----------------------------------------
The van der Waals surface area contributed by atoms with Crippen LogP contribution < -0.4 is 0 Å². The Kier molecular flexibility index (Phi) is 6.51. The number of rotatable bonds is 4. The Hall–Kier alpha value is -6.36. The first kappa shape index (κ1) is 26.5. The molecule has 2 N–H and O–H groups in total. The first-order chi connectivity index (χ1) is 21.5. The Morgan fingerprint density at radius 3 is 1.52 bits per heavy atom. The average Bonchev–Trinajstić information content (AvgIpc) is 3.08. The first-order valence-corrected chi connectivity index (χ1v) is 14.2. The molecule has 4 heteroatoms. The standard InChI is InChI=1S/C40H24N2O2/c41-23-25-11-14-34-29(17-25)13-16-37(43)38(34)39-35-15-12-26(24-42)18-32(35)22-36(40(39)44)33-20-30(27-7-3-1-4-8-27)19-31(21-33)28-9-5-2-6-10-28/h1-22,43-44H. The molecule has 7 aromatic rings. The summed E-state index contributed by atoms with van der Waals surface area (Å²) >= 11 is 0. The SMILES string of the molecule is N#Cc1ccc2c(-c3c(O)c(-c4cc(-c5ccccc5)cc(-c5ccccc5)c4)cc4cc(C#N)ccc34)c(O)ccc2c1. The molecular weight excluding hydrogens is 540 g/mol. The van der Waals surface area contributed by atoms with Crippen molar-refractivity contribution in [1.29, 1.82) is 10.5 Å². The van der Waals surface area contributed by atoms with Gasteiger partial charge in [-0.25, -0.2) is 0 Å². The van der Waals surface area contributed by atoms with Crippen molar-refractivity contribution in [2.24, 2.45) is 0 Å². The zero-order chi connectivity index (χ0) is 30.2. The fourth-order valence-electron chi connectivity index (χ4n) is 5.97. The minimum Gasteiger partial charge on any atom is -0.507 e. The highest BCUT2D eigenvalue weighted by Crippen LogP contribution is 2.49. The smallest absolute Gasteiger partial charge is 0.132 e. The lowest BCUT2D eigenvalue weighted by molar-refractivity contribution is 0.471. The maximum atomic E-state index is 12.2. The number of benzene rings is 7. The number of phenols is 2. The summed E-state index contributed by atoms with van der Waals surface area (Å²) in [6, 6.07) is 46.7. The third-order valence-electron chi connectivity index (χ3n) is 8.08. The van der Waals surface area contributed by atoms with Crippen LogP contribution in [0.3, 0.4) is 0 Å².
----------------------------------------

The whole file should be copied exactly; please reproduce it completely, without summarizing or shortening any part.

The van der Waals surface area contributed by atoms with Crippen LogP contribution < -0.4 is 0 Å². The Kier molecular flexibility index (Phi) is 6.51. The number of rotatable bonds is 4. The Hall–Kier alpha value is -6.36. The first kappa shape index (κ1) is 26.5. The molecule has 2 N–H and O–H groups in total. The first-order chi connectivity index (χ1) is 21.5. The Morgan fingerprint density at radius 3 is 1.52 bits per heavy atom. The average Bonchev–Trinajstić information content (AvgIpc) is 3.08. The first-order valence-corrected chi connectivity index (χ1v) is 14.2. The molecule has 4 heteroatoms. The standard InChI is InChI=1S/C40H24N2O2/c41-23-25-11-14-34-29(17-25)13-16-37(43)38(34)39-35-15-12-26(24-42)18-32(35)22-36(40(39)44)33-20-30(27-7-3-1-4-8-27)19-31(21-33)28-9-5-2-6-10-28/h1-22,43-44H. The molecule has 7 aromatic rings. The summed E-state index contributed by atoms with van der Waals surface area (Å²) >= 11 is 0. The SMILES string of the molecule is N#Cc1ccc2c(-c3c(O)c(-c4cc(-c5ccccc5)cc(-c5ccccc5)c4)cc4cc(C#N)ccc34)c(O)ccc2c1. The molecular weight excluding hydrogens is 540 g/mol. The van der Waals surface area contributed by atoms with Crippen molar-refractivity contribution in [1.29, 1.82) is 10.5 Å². The van der Waals surface area contributed by atoms with Gasteiger partial charge in [-0.25, -0.2) is 0 Å². The van der Waals surface area contributed by atoms with Crippen molar-refractivity contribution in [2.24, 2.45) is 0 Å². The zero-order chi connectivity index (χ0) is 30.2. The fourth-order valence-electron chi connectivity index (χ4n) is 5.97. The minimum Gasteiger partial charge on any atom is -0.507 e. The highest BCUT2D eigenvalue weighted by Crippen LogP contribution is 2.49. The smallest absolute Gasteiger partial charge is 0.132 e. The lowest BCUT2D eigenvalue weighted by molar-refractivity contribution is 0.471. The maximum atomic E-state index is 12.2. The number of benzene rings is 7. The number of phenols is 2. The summed E-state index contributed by atoms with van der Waals surface area (Å²) in [6, 6.07) is 46.7. The third-order valence-electron chi connectivity index (χ3n) is 8.08. The van der Waals surface area contributed by atoms with Crippen LogP contribution in [0.3, 0.4) is 0 Å².